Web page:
CHILD AND ADOLESCENT NUTRITION Definition: Nutrition = modifications of food`s components in the body to maintain life.The processes of growth, maintenance of organs and systems are due to dietary nutrients, plastics, energy and biocatalyst.
CHILD AND ADOLESCENT NUTRITION Nutritional needs: - quantity (energy, calorific value); - quality.
Quantitative nutritional needs (energy) Life processes in the body are made of energy expenditure.The main energy sources are carbohydrates and lipids.Energy needs: - maintenance needs - needs for thermoregulation - physical activity or muscle activity - needs for growth
ENERGY NEEDS 1. Maintenance needs for basal metabolism = needs and the needs of operation:a) basal metabolism (MB) = total body energy expenditure for breathing, heart contractions, secretions, etc.. M.B. MB 2 x baby = adult. M.B. lower in premature and dystrophic. M.B. increase in feverish.
Maintenance needs b) Operational needs = needs for food specific dynamic action (SDA) and losses through excretion.SDA = calories expended in food digestion and utilization. higher energy expenditure after ingestion of protein and lower fat and carbohydrate intake after small increase in weight → high protein regimens.
Maintenance needs • similar diets meals → consuming lower calorie when the number is higher.Losses increased excretion:- artificial nutrition (hyperosmolar formulas)- diarrhea.
ENERGY NEEDS 2.The needs for thermoregulation depends on: - large body size in relation to weight; - skin thinness; - ambient temperature.3. Physical activity and muscle activity requires energy to the intensity and duration of effort.
ENERGY NEEDS 4. Growth needs vary with: - age (the higher the more the child is less) - child health, - individual peculiarities.The caloric needs are covered by the body by burning food that provides on average:4 kcal per 1 gram of protein;4 kcal per 1 gram carbohydrates;9 kcal per 1 gram fat.
Growth Needs Child's overall energy ratio diminishes with age: - in the first trimester of life: 110-120 kcal / kg / day; - in the second quarter: 100-110 kcal / kg / day; - third and fourth quarter: 90-100 kcal / kg / day; - child 1-3 years: 90 kcal / kg / day; - preschool: 80 kcal / kg / day; - school: 50-60 kcal / kg / day.Before puberty, growth is accelerating the need to increase caloric intake.
Growth Needs Hiperglucidic scheme and / or infant hiperlipidic↓stimulates lipidogenesis↓± hyperplasia, hypertrophy of adipose cells↓ early obesity
Growth Needs Hypocaloric diets:→ malnutrition→ depressants sympathetic nervous system → saving operating needs and thermogenesis.Optimal caloric intake: carbohydrates 45% of total calories, 33-40% lipids, 12-15% protein.
QUALITATIVE NUTRITIONAL NEEDS Plastic factors: protein and some minerals; Factors energy: carbohydrates and lipids; Biocatalyst factors: vitamins, minerals, water.Protein: • necessary for growth, • sole source of nitrogen and indispensable amino acids.Carbohydrates: - elements easily digestible energy, - necessary for lipid metabolism.
QUALITATIVE NUTRITIONAL NEEDS Lipids: - important source of energy in a small footprint - soluble vitamins and unsaturated fatty acids. Qualitative nutritional needs of infants:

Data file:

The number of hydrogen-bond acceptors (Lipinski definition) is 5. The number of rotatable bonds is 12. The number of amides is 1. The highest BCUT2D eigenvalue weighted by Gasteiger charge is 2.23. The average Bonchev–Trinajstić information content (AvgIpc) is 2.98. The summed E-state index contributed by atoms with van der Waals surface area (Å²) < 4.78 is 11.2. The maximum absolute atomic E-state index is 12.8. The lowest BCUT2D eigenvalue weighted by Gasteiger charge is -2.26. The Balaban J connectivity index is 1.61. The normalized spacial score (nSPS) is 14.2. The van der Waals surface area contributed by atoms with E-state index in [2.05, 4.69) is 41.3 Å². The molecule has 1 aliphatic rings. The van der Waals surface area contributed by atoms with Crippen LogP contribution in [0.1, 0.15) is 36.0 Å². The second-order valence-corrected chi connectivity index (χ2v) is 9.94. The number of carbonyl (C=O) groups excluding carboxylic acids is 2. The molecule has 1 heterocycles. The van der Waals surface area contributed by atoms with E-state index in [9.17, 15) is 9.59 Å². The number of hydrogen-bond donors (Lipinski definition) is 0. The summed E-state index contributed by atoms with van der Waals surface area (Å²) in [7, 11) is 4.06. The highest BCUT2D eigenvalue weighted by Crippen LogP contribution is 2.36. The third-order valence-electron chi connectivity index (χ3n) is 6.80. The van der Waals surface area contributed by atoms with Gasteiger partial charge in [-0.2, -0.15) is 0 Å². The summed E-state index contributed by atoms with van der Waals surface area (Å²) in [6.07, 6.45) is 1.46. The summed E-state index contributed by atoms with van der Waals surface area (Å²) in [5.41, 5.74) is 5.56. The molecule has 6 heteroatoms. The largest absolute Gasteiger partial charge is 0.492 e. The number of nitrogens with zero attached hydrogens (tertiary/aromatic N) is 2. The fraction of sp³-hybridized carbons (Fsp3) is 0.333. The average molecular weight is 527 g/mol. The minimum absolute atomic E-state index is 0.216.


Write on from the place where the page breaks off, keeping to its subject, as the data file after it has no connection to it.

QUALITATIVE NUTRITIONAL NEEDS "food balance" = optimal ratio between the principles of food: P: L: G = 1:2:4 (newborn and infant). P: L: G = 1:1,2:3,5 (child 1-3 years).
Proteins • not stored in the body → required daily intak - protein diet free total → more than 48 hours in infants and young children factors that alter protein intake: - adaptability of the body; - carbohydrate intervention as saving factor protein; - biological value and protein digestibility (90% for animal and 50-80% for vegetable).
Proteins Sources: meat, cheese, fish, liver, eggs pasta, vegetables, fruits (smaller amounts)Essential amino acids (9) phenylalanine, lysine, leucine, isoleucine, threonine, tryptophan, methionine, valine, histidine - body can not synthesize or manufacture them in sufficient quantity; - must exist in certain proportions for protein resynthesis health state.
Proteins • essential amino acid needs in infants = 10 x adult proper diet → at least 50% of the total protein are animalAmino acid semiesential: under certain conditions the body's ability to synthesize from their precursors.
Proteins Cystine, taurine(derived from methionine) and tyrosine (derived from phenylalanine) should be considered essential amino acids in the neonatal period and low birth weight baby.Non-essential amino acids: alanine, arginine, glutamine, glycine, glutamic acid, asparagine, aspartic acid, cysteine (cystine), tyrosine, proline, serine →contribute to meeting the needs of the body nitrogen
Proteins In breast fed infants protein requirement is lower than in the bottle fed (high biological value and digestibility of human milk proteins rapidly).For ideal maximum use of the protein → 32-35 kcal compared to 1 g protein.
Proteins Plastic roles:- constitution of cells,- composition: hormones, enzymes, factorscoagulation- renewal of cells and tissues,- physical strength and intellectual- processes of the body's defenses against infection and poisoning.
Proteins Functional Roles: - circulating bilirubin, metals (Fe, Cu, Zn, Co, I), metabolites and blood gases; - fluid exchange between capillaries and cell gap, device is muscle contraction; - maintenance of colloid-osmotic pressure of plasma; - acid-base balance.
Proteins Excess protein - exceeds the capacity of the kidney excretory → ↑ glomerular filtration → kidney hypertrophy. - causes hypertrophy of cell → fat storage → obesity in adults. - hyperammonemia → low IQ.
Proteins Protein deficiency: - slow growth rate; - reduction of enzymatic synthesis, hormonal and humoral immunologic factors; - clinical: swelling hypoproteinemia and protein malnutrition (kwashiorkor).
Carbohydrates - energy substrate for all cells, - plastic role in human body structure serve to biosynthesis of: -glycogen, -galactocerebrosis brain -glucoproteins, -glucolipids, -amino acids -fatty acids.
Carbohydrates Food carbohydrates:- monosaccharides (glucose, fructose and galactose) - glucose polymers - disaccharides (lactose, sucrose and maltose) - polysaccharides (starch and glycogen).